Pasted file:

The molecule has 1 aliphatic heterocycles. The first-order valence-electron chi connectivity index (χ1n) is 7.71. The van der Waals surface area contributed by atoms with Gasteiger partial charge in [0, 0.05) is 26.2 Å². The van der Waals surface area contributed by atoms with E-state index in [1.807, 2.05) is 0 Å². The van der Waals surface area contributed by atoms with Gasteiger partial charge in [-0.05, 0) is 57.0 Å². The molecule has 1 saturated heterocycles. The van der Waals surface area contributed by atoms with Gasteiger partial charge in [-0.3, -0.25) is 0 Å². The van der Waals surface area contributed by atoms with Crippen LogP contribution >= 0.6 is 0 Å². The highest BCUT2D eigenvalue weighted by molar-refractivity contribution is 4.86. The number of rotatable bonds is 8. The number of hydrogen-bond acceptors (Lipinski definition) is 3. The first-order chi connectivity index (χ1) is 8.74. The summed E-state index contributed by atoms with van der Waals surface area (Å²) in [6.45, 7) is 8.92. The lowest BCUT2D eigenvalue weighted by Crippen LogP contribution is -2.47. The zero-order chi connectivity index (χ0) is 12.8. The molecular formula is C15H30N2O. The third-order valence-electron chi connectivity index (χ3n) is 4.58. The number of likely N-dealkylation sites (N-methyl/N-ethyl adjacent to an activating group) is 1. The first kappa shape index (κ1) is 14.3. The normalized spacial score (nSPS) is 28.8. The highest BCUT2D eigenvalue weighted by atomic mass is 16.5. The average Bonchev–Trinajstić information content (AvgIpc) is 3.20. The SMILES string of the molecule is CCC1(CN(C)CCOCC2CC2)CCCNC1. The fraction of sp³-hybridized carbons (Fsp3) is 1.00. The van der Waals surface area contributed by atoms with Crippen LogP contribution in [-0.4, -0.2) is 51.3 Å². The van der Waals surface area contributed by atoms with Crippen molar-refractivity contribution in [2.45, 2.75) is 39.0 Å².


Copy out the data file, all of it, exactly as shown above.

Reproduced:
The molecule has 1 aliphatic heterocycles. The first-order valence-electron chi connectivity index (χ1n) is 7.71. The van der Waals surface area contributed by atoms with Gasteiger partial charge in [0, 0.05) is 26.2 Å². The van der Waals surface area contributed by atoms with E-state index in [1.807, 2.05) is 0 Å². The van der Waals surface area contributed by atoms with Gasteiger partial charge in [-0.05, 0) is 57.0 Å². The molecule has 1 saturated heterocycles. The van der Waals surface area contributed by atoms with Gasteiger partial charge in [-0.3, -0.25) is 0 Å². The van der Waals surface area contributed by atoms with Crippen LogP contribution >= 0.6 is 0 Å². The highest BCUT2D eigenvalue weighted by molar-refractivity contribution is 4.86. The number of rotatable bonds is 8. The number of hydrogen-bond acceptors (Lipinski definition) is 3. The first-order chi connectivity index (χ1) is 8.74. The summed E-state index contributed by atoms with van der Waals surface area (Å²) in [6.45, 7) is 8.92. The lowest BCUT2D eigenvalue weighted by Crippen LogP contribution is -2.47. The zero-order chi connectivity index (χ0) is 12.8. The molecular formula is C15H30N2O. The third-order valence-electron chi connectivity index (χ3n) is 4.58. The number of likely N-dealkylation sites (N-methyl/N-ethyl adjacent to an activating group) is 1. The first kappa shape index (κ1) is 14.3. The normalized spacial score (nSPS) is 28.8. The highest BCUT2D eigenvalue weighted by atomic mass is 16.5. The average Bonchev–Trinajstić information content (AvgIpc) is 3.20. The SMILES string of the molecule is CCC1(CN(C)CCOCC2CC2)CCCNC1. The fraction of sp³-hybridized carbons (Fsp3) is 1.00. The van der Waals surface area contributed by atoms with Crippen LogP contribution in [-0.4, -0.2) is 51.3 Å². The van der Waals surface area contributed by atoms with Crippen molar-refractivity contribution in [2.45, 2.75) is 39.0 Å².